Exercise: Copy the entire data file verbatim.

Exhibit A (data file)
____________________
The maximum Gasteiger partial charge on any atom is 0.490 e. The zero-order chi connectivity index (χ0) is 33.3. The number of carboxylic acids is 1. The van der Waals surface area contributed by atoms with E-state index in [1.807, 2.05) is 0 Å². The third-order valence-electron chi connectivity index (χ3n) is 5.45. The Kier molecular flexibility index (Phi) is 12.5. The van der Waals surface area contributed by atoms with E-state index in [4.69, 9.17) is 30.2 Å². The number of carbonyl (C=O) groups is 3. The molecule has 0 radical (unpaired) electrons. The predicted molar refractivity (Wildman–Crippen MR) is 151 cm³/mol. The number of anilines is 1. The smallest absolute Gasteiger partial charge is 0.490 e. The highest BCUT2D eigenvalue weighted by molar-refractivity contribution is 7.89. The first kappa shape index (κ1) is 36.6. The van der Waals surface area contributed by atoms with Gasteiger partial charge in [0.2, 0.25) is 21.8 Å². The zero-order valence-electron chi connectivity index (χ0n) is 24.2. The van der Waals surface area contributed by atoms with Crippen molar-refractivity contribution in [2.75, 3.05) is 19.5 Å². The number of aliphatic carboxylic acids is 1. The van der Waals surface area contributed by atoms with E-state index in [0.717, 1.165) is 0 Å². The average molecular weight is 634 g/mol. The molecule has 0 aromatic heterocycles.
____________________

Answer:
The maximum Gasteiger partial charge on any atom is 0.490 e. The zero-order chi connectivity index (χ0) is 33.3. The number of carboxylic acids is 1. The van der Waals surface area contributed by atoms with E-state index in [1.807, 2.05) is 0 Å². The third-order valence-electron chi connectivity index (χ3n) is 5.45. The Kier molecular flexibility index (Phi) is 12.5. The van der Waals surface area contributed by atoms with E-state index in [4.69, 9.17) is 30.2 Å². The number of carbonyl (C=O) groups is 3. The molecule has 0 radical (unpaired) electrons. The predicted molar refractivity (Wildman–Crippen MR) is 151 cm³/mol. The number of anilines is 1. The smallest absolute Gasteiger partial charge is 0.490 e. The highest BCUT2D eigenvalue weighted by molar-refractivity contribution is 7.89. The first kappa shape index (κ1) is 36.6. The van der Waals surface area contributed by atoms with Gasteiger partial charge in [0.2, 0.25) is 21.8 Å². The zero-order valence-electron chi connectivity index (χ0n) is 24.2. The van der Waals surface area contributed by atoms with Crippen molar-refractivity contribution in [2.75, 3.05) is 19.5 Å². The number of aliphatic carboxylic acids is 1. The van der Waals surface area contributed by atoms with E-state index in [0.717, 1.165) is 0 Å². The average molecular weight is 634 g/mol. The molecule has 0 aromatic heterocycles.